38. Valeri Bure

(Montreal, Calgary, Florida, St. Louis, Dallas)

Though not as high-scoring as his more renowned older brother, Valeri Bure could still put pucks home. He would surpass the 20-goal plateau five times during his career. When Bure tallied a career-high 35 goals in 1999-00 for the Flames, he and his older brother set the NHL record (93) for most goals in a season by a pair of siblings. He finished her career with 400 points (174 G, 226 A) in 621 games.

37. Alexander Semin

(Washington, Carolina, Montreal)

An incredibly gifted scorer, Semin could have been one of the greats but earned a reputation as being lackadaisical or lazy at times. Still, his god-given talent cannot be ignored. In nine of his 11 NHL seasons, Semin reached double digits. He was at least a point-per-game player in three different seasons, and scored 40 goals in 73 games for the 2009-10 Washington Capitals.

Alexander Semin’s offensive skills could seem otherwordly at times (Photo Credit: Andy Martin Jr.)

36. Artemi Panarin

(Chicago, Columbus, New York Rangers)

“The Bread Man” is about to embark on the Big Apple portion of his NHL career, but has already established himself as one of the more skillful Russians to have graced the league. Joining the Blackhawks in 2015-16 after seven KHL seasons, Panarin scored 30 goals and 77 points as a rookie to win the Calder. During his two seasons for the Blue Jackets, he scored at better than a point-per-game pace.

35. Viktor Kozlov

(San Jose, Florida, New Jersey, New York Islanders, Washington)

Kozlov was selected 6th overall in 1993 by the Sharks, and it wasn’t difficult to see why. He stood 6-foot-4 and over 230 pounds in a time when bigger always seemed better. Kozlov would end up playing 14 seasons in the NHL, almost half of which were spent with the Panthers. He would score at least 12 goals in 11 of those campaigns, and finished his career with 198.

34. Alexei Zhitnik

(Los Angeles, Buffalo, New York Islanders, Philadelphia, Atlanta)

Zhitnik was born in Ukraine during Soviet times, but played internationally for Russia. He could score from the blueline and possessed a cannon of a shot as well (though sometimes he had difficulty in hitting the net). Across his career, Zhitnik played in two Stanley Cup Finals but never won the Cup. On Feb. 20, 2007, he became the eighth defenseman from outside of North America to play 1,000 regular season games.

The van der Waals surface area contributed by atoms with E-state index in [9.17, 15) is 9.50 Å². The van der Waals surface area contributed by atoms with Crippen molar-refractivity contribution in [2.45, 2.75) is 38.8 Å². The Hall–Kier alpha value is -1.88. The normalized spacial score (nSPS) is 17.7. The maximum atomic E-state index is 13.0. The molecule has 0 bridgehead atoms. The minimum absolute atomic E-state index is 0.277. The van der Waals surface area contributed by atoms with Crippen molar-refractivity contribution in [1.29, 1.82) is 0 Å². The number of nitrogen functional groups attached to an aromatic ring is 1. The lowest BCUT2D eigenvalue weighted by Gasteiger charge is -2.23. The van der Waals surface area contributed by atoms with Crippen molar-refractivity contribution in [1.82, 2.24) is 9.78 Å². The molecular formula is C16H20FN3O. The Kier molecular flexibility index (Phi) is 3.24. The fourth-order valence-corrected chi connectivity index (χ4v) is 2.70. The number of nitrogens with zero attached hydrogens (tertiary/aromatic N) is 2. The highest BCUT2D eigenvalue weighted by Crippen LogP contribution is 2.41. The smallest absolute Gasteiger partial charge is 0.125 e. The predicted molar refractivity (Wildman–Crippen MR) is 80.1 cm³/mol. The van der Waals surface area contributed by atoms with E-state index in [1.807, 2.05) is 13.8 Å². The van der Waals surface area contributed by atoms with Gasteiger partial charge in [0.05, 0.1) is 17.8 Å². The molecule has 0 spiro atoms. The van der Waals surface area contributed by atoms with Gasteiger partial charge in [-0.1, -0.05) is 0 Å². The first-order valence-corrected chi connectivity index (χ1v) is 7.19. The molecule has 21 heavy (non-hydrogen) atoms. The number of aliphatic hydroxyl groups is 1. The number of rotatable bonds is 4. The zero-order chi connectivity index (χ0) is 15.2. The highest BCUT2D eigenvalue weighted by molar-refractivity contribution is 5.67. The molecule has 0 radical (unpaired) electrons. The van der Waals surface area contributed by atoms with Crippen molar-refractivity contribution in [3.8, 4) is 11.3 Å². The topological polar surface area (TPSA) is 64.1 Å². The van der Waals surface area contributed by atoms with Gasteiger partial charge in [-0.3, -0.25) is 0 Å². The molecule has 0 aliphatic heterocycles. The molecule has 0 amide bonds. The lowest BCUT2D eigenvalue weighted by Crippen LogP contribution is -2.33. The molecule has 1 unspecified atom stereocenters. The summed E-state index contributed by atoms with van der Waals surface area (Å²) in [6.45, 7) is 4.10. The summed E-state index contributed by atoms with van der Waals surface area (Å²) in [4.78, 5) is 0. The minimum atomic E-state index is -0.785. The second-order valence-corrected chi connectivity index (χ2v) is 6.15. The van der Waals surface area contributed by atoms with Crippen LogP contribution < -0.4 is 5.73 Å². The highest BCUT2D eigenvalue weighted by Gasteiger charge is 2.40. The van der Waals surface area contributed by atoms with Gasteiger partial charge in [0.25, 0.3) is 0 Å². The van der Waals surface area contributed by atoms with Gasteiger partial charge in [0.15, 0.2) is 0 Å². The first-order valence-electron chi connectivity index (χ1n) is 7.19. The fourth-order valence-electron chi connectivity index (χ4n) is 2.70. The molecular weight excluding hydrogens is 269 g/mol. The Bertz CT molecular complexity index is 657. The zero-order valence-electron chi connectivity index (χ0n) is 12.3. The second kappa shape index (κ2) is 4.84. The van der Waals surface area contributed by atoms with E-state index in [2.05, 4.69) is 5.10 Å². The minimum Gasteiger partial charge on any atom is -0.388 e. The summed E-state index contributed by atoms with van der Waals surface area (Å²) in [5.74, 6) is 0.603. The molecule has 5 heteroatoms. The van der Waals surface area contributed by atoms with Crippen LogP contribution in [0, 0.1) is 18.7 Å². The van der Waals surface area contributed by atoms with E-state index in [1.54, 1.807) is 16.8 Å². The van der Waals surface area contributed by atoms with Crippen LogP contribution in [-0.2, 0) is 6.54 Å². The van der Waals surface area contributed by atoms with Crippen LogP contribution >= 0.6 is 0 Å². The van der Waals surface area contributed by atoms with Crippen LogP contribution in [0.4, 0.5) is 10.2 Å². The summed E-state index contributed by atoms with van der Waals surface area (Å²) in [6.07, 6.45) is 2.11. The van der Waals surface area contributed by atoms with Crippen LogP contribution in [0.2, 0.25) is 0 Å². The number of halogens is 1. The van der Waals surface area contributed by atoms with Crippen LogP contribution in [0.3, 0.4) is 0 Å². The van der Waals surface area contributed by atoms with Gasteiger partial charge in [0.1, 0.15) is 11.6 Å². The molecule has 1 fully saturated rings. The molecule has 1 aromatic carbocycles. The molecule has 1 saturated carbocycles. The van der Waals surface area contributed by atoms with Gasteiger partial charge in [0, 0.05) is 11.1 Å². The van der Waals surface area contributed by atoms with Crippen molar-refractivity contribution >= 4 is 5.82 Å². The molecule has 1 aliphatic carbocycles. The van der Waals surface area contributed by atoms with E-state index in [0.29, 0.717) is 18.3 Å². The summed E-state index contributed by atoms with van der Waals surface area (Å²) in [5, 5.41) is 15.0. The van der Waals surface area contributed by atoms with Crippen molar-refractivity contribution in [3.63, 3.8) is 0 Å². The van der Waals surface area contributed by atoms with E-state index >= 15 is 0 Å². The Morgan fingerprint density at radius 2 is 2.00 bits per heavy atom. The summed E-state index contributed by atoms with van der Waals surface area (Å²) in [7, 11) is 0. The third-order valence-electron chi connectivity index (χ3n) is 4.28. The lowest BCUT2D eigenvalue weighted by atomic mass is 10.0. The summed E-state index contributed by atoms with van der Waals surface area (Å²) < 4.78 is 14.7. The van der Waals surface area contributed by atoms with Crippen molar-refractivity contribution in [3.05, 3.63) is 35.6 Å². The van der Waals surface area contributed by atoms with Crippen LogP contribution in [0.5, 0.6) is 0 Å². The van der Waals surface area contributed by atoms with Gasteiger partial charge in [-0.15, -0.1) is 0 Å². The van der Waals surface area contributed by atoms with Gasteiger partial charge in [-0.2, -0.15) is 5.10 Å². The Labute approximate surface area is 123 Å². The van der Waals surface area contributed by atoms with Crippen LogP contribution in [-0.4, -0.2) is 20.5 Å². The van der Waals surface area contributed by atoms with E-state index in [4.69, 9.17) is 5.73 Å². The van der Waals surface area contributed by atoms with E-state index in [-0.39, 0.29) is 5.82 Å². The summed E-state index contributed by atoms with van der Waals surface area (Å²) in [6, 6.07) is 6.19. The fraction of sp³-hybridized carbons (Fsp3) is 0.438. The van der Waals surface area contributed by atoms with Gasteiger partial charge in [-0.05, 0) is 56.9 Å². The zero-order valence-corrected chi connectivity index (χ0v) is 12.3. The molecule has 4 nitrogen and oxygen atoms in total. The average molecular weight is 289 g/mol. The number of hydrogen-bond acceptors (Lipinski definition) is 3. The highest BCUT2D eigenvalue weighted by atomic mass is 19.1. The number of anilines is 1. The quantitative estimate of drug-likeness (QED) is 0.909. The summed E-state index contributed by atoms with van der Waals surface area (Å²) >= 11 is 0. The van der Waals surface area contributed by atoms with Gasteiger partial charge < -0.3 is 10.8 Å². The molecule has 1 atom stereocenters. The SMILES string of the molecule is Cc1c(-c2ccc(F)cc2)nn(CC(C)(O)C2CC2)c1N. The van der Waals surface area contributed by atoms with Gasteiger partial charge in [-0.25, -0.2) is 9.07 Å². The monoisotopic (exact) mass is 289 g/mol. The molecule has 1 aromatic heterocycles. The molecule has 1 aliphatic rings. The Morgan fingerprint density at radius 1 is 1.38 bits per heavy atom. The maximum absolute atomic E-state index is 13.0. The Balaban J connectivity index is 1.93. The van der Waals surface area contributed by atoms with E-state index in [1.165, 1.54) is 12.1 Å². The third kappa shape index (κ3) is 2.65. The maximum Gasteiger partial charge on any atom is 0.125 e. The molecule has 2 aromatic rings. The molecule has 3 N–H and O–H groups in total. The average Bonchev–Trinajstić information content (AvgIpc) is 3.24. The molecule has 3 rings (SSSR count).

33. Vladimir Malakhov

(New York Islanders, Montreal, New Jersey, New York Rangers, Philadelphia)

A behemoth on defense, Malakhov stood 6-foot-4 and near the 230-pound mark. Aside from his hulking figure, he also possessed a great deal of offensive capabilities. In his rookie NHL season, Malakhov had 52 points (14G, 38A) in 64 games. Five times he scored at least 10 goals in a season. He was one of four Russians to win the Cup with the Devils in 1999-00.

32. Alexei Gusarov

(Quebec, Colorado, New York Rangers, St. Louis)

Gusarov was another Soviet-era player who made the jump to the NHL in his late-20s. He would join the Nordiques in 1990-91, and remained with the franchise on into the 2000-01 season. Possessing a touch of offense to his game, Gusarov was also very tough and was instrumental to the Avalanche during their rivalry years with Detroit. He would help the Avs win the Cup in 1995-96.

31. Sergei Samsonov

(Boston, Edmonton, Montreal, Chicago, Carolina, Florida)

After potting 22 goals for the Bruins in 1997-98, Samsonov was named the NHL’s Rookie of the Year. He would end up scoring at least 19 goals for the next four seasons after that. Samsonov would help the Edmonton Oilers reach the Stanley Cup Final in 2005-06, after coming over in a trade from Boston. He would scored 235 goals across 13 seasons.